Why I Left the Lutheran Church

Claude A. Guild

Editor’s Note: Please take the time to read and closely consider the following account posted and appearing after these remarks. It helps to tell why many today are not being reached with the gospel and why those who need it do not learn, believe, and obey it. Notice the conviction, zeal, and determination on the part of the Gospel preacher to teach the truth. Then focus on the strong desire and willingness on the part of the hearer to make any sacrifice in order to know and abide only in the truth of the Bible. Specifically notice that they knew the Bible is the Word of God, that it must be honestly studied and understood if one is to learn the Gospel, that it must be obeyed regardless of the opposition if salvation from past sins is for them to be a reality. Further, those obedient to the Gospel knew when they were baptized that the Lord added them to His church and no denomination.

That fall, there was a call that came on the old country telephone that there was going to be preaching down in the schoolhouse. They didn’t know just what stripe or color or kind it was, but it was different to anything we had been hearing, and they were sending the invitation around. Mother and father would not let us children go the first night, for they wanted to see and hear for themselves. The first night my parents heard something that they had never heard before. They heard the gospel preached in an unadulterated way, just as it is written in the word of God. And, at the end of the first service, my mother went to Brother J. C. Bailey, and asked him about infant baptism, and said she’d like to know if there is any passage in the Bible that would authorize it. He said, “Good woman, you go home tonight, and you search your Bible. If you can find infant baptism in your Bible and show me just one passage, one will satisfy me, I’ll be sprinkled and be a Lutheran preacher the rest of my life. If you can’t find it in your Bible, I’ll show it to you in the catechism; and in turn, I’ll want you then, when it is not found in the Bible, to be immersed for the remission of sins and become a Christian.”

My folks had searched the Bible, not only that night, but many nights before that, and months before that, but this was the first time that it had ever dawned upon us that there were contradictions between these two books, the Bible and the Lutheran Catechism. We had been taught to believe that this book simply made the Bible plain, that you had to understand the Bible through reading of this volume. To memorize the articles of the Catechism was essential to the understanding of the word of God. This was the first time that it had dawned on us that the two might conflict, or contradict each other. At the close of the second service, Brother Bailey showed the conflict between the two volumes, and with which contrast tonight, I hope I can satisfy your minds, too.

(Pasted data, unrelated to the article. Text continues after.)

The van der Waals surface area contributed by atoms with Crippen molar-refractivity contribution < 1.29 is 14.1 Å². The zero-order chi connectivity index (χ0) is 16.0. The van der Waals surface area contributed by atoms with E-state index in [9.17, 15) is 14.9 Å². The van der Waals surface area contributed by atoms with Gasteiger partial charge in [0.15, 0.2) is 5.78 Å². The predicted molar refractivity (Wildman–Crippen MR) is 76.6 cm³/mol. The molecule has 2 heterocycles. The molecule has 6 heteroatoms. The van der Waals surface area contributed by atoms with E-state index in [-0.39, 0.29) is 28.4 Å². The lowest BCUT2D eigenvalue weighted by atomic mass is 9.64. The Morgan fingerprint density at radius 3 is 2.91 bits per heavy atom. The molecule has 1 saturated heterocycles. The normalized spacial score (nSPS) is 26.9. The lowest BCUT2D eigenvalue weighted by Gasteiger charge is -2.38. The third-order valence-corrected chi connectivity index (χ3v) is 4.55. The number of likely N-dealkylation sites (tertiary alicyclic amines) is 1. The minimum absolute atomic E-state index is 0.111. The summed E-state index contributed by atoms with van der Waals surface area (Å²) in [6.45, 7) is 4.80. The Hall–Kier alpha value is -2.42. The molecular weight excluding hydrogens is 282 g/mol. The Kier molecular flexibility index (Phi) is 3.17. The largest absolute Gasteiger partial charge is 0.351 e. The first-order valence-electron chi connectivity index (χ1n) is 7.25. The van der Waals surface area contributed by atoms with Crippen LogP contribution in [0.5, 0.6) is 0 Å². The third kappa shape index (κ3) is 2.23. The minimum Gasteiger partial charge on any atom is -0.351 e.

The next night, after my mother heard the third gospel sermon, she came forward and made the good confession. A man living in the community by the name of C.V. Barnhart took a triple-bed wagon box and dammed up the creek so there could be water for immersion, While the water was rising, and during the time she was being baptized, my mother’s father—my own grandfather—her own brothers and neighbors, who had religious affiliation with the same institution, rode on horses around the baptismal scene and cursed and swore. But my mother continued in the baptism, was baptized by Brother Bailey in the name of the Father, the Son and the Holy Spirit for the remission of sins, and has never given up the faith to this good day. She is strong and living to this good night. Thank God for that.

After that, Brother Bailey wanted to see my father become a Christian too, He said, “Listen, I didn’t get to make up my mind the first time. She led me before the minister and I had to read before him eighteen months to become a Lutheran, and this time I’m going to make up my own mind.” I may be a little of the disposition of my father, but, anyhow my father was going to make up his own mind in this thing. He was running coal mines. Brother J. C. Bailey took off his white collar, went into the coal mines with my father and mined coal for six weeks. But he had other things in mind beside mining coal by tonnage and making a wage. While he mined, he preached to my father; and after six weeks he baptized him; and along with baptizing my father, he baptized my oldest brother and sister and myself. Since that good day, including my baby brother who was baptized into Christ just about ten days ago, my entire family—father and mother and the ten children—all have been baptized into Christ. And there, if you please, is just a little historical background to the reasons why we left the Lutheran Church.

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Author: Editor

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